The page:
It's hard to find the silver lining in this car wreck; New Mexico had about as bad a season as possible. Even worse, nobody expected it. But Locksley's recruiting magic may have dampened the effect of the Lobos' off-the-field woes, and let's face it: there's only one direction Locksley can pull (or, dare we say it, punch?) his team after the tailspin in Albuquerque this year: up.
That this year began with 0-3, against Texas A&M, Tulsa, and Air Force, wasn't completely surprising; that New Mexico couldn't manage an offensive touchdown until almost halftime in its third game (AFA) was. The Lobos returning depth at QB and O-line was bizarrely meaningless, and newcomers Demond Dennis and James Wright at runningback seemed totally lost. Worry turned to panic when lowly New Mexico State rallied to beat the Lobos in week 4, and by 0-5 a week later, the crap hit the fan. Mike Locksley punched, or didn't, an assistant coach, triggering a ten-day suspension.
Credit the Lobos, however: they kept fighting (their opponents, that is). At 0-9, New Mexico scared the bejeebers out of BYU, and were it not for otherworldly bad luck at field goals (two hit the uprights, a third blocked), would have ended the skid at nine losses. Said skid ended a week later at ten, when New Mexico ran all over Colorado State (its only successful rushing game, and not coincidentally, its ownly successful game at all) for the Lobos' sole win.
Rushing is the primary ill plaguing the team. A full seven teams held New Mexico under 100 yards on the ground (well under; the Lobos' average output in those games: 53 net yards rushing!). In its four other losses, New Mexico managed just over 140 yards rushing, on average. With such low production, losing three starting linemen isn't necessarily a blow, although C Erik Cook is the '09 all-MWC first-team center, and will be missed. All three graduating linemen have experienced backups, perhaps a hopeful sign for more potency on the ground in 2010. All of New Mexico's runningbacks return-- and freshmen Kasey Carrier and Demond Dennis improved as the season wore on. As in '09, these fellows will have more to do with their team's success than any other unit.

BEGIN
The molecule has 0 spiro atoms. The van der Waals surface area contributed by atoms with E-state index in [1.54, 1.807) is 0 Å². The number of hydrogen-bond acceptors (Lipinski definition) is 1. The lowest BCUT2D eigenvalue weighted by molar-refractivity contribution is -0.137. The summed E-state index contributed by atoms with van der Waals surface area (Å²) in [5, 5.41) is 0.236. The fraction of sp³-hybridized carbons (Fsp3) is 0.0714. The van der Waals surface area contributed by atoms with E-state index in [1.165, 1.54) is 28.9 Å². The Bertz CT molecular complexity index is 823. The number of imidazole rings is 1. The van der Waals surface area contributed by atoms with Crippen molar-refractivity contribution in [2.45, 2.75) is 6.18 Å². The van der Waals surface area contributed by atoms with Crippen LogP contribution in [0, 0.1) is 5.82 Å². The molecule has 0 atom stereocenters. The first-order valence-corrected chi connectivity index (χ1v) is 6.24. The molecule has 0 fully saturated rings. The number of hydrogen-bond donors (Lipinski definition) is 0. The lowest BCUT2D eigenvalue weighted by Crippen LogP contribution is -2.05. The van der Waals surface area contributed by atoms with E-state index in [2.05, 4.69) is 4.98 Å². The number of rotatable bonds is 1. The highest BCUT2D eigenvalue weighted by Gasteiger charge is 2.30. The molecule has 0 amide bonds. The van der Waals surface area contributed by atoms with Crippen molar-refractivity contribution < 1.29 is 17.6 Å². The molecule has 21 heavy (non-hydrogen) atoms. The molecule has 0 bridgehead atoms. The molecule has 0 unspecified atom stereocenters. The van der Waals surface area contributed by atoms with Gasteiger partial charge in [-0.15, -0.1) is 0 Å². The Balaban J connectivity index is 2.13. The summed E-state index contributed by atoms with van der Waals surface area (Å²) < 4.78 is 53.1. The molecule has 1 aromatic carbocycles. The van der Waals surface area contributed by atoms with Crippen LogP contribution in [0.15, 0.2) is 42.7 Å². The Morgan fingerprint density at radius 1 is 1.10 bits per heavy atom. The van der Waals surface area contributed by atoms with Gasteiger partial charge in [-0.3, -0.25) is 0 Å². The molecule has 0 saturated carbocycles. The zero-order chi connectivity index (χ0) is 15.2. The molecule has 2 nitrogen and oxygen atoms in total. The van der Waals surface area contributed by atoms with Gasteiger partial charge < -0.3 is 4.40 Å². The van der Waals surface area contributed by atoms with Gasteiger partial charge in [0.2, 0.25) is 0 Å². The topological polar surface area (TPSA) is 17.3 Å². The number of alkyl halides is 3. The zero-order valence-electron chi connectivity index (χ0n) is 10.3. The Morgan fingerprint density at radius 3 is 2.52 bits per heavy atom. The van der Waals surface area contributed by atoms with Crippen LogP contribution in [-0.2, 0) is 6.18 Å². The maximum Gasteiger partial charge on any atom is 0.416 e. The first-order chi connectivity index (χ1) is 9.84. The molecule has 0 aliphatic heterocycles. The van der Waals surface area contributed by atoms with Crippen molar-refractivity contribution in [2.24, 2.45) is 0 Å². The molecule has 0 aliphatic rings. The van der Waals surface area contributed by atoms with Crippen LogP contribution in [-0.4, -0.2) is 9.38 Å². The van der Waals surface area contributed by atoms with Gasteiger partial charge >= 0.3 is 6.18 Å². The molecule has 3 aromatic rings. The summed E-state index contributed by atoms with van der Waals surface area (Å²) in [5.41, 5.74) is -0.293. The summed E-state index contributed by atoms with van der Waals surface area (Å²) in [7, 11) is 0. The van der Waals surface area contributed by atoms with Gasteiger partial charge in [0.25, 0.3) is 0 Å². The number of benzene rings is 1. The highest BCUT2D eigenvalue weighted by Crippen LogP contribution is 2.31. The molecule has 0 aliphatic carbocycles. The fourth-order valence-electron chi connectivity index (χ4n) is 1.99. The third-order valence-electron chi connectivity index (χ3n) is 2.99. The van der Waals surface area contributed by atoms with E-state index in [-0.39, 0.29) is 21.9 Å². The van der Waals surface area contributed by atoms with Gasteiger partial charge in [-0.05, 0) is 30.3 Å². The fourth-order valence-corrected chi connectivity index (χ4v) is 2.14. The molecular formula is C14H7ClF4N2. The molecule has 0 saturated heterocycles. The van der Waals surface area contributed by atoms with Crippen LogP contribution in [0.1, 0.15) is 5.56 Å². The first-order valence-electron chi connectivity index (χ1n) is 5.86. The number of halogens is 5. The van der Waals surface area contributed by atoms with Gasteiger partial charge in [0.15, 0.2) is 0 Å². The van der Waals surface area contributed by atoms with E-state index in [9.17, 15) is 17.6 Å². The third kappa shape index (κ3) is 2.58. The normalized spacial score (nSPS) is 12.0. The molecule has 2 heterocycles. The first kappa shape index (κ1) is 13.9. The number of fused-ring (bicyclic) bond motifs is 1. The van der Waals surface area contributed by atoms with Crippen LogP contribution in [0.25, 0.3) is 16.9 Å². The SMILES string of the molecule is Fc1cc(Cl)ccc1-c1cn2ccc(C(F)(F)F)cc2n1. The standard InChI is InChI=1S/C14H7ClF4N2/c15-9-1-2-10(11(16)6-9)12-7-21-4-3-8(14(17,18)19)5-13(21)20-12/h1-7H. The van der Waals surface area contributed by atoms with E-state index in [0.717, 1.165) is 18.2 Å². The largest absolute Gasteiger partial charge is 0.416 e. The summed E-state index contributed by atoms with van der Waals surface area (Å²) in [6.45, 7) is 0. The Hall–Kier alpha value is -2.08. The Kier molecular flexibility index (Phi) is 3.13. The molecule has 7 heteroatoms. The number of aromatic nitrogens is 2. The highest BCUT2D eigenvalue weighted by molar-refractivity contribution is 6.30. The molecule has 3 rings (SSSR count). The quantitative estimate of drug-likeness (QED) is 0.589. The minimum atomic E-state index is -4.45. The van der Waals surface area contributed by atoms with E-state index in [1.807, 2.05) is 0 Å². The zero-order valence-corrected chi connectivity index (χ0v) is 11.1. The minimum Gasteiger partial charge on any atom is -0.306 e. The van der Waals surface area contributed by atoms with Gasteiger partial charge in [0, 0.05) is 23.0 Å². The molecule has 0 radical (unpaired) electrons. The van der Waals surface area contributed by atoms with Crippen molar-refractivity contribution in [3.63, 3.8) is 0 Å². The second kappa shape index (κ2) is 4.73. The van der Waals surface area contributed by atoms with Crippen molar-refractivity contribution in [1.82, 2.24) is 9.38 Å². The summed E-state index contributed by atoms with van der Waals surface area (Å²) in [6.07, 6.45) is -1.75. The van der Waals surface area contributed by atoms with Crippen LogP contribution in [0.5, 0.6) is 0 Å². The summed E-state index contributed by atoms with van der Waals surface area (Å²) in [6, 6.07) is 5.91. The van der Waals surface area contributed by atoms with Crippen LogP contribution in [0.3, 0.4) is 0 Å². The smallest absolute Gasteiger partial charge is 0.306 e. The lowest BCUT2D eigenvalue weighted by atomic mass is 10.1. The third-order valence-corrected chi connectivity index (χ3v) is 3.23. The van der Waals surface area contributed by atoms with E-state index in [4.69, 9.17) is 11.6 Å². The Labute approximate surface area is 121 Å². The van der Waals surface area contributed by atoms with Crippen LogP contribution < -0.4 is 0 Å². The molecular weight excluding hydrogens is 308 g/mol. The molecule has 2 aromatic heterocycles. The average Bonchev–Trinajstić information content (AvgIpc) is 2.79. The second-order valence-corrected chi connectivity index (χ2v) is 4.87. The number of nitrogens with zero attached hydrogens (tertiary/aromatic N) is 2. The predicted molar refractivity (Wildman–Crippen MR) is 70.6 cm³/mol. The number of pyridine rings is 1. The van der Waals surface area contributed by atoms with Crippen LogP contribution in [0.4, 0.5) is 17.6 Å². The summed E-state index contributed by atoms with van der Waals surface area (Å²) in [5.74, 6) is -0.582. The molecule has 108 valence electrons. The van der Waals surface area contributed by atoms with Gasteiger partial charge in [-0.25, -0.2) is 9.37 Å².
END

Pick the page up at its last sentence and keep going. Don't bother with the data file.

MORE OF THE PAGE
Elsewhere on offense the team was young; only three seniors were on the two-deep at WR, TE, FB, and QB. WR Michael Scarlett will be the go-to receiver in '10. Sophomore B.R. Holbrook appears to lead the battle to replace Donovan Porterie under center, but because he played in several games this season without sparking any improvement, he's not going to cement that starting role without besting any freshman that joins the team in the fall. That uncluttered depthchart may aid Locksley in luring a decent QB recruit to don the cherry and white. (Tarean Austin, in Florida, is the prime target.)
On defense, tackle-monster Carmen Messina returns, as do both corners and 3/4 of the starters on the line; clearly they need more from the offense to succeed. They do get more depth, regardless, as DT transfers Ugo Udzomina and Reggie Ellis that followed Locksley from Illinois have finished sitting out the mandatory year. The Lobos bring in several freshmen DBs who may contribute early. To date Locksley's crew tops only UNLV in the conference in number of recruits committed so far (eight). Lobo fans are high on Locksley's recruiting, however, and expect the schematic 180 that threw their team for such a loop in 2009 to resolve itself much more favorably in 2010.